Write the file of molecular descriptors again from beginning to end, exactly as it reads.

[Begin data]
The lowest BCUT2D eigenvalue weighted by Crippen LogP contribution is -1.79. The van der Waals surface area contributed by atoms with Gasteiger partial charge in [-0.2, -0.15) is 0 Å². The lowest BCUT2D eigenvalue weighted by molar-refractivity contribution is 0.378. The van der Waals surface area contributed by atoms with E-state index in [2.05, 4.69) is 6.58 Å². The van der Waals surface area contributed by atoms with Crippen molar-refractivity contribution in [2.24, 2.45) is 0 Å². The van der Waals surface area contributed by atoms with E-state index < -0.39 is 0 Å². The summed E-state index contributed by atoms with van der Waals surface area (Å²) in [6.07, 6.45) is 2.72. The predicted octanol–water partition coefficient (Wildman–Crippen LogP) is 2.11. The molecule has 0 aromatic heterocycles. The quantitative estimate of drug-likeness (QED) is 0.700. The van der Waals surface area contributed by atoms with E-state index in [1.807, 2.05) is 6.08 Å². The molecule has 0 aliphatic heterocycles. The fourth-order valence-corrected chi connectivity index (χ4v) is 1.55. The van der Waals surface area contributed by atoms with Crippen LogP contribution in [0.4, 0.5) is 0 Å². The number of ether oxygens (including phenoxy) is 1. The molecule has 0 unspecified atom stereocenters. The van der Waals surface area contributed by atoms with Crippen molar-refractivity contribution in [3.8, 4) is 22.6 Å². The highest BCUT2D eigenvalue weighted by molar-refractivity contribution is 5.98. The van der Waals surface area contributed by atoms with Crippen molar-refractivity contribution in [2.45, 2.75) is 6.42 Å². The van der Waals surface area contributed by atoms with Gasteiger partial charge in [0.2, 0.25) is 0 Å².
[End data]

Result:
The lowest BCUT2D eigenvalue weighted by Crippen LogP contribution is -1.79. The van der Waals surface area contributed by atoms with Gasteiger partial charge in [-0.2, -0.15) is 0 Å². The lowest BCUT2D eigenvalue weighted by molar-refractivity contribution is 0.378. The van der Waals surface area contributed by atoms with E-state index in [2.05, 4.69) is 6.58 Å². The van der Waals surface area contributed by atoms with Crippen molar-refractivity contribution in [2.24, 2.45) is 0 Å². The van der Waals surface area contributed by atoms with E-state index < -0.39 is 0 Å². The summed E-state index contributed by atoms with van der Waals surface area (Å²) in [6.07, 6.45) is 2.72. The predicted octanol–water partition coefficient (Wildman–Crippen LogP) is 2.11. The molecule has 0 aromatic heterocycles. The quantitative estimate of drug-likeness (QED) is 0.700. The van der Waals surface area contributed by atoms with E-state index in [1.807, 2.05) is 6.08 Å². The molecule has 0 aliphatic heterocycles. The fourth-order valence-corrected chi connectivity index (χ4v) is 1.55. The van der Waals surface area contributed by atoms with Crippen LogP contribution in [0.4, 0.5) is 0 Å². The number of ether oxygens (including phenoxy) is 1. The molecule has 0 unspecified atom stereocenters. The van der Waals surface area contributed by atoms with Crippen molar-refractivity contribution in [3.8, 4) is 22.6 Å². The highest BCUT2D eigenvalue weighted by molar-refractivity contribution is 5.98. The van der Waals surface area contributed by atoms with Crippen molar-refractivity contribution in [2.45, 2.75) is 6.42 Å². The van der Waals surface area contributed by atoms with Gasteiger partial charge in [0.2, 0.25) is 0 Å².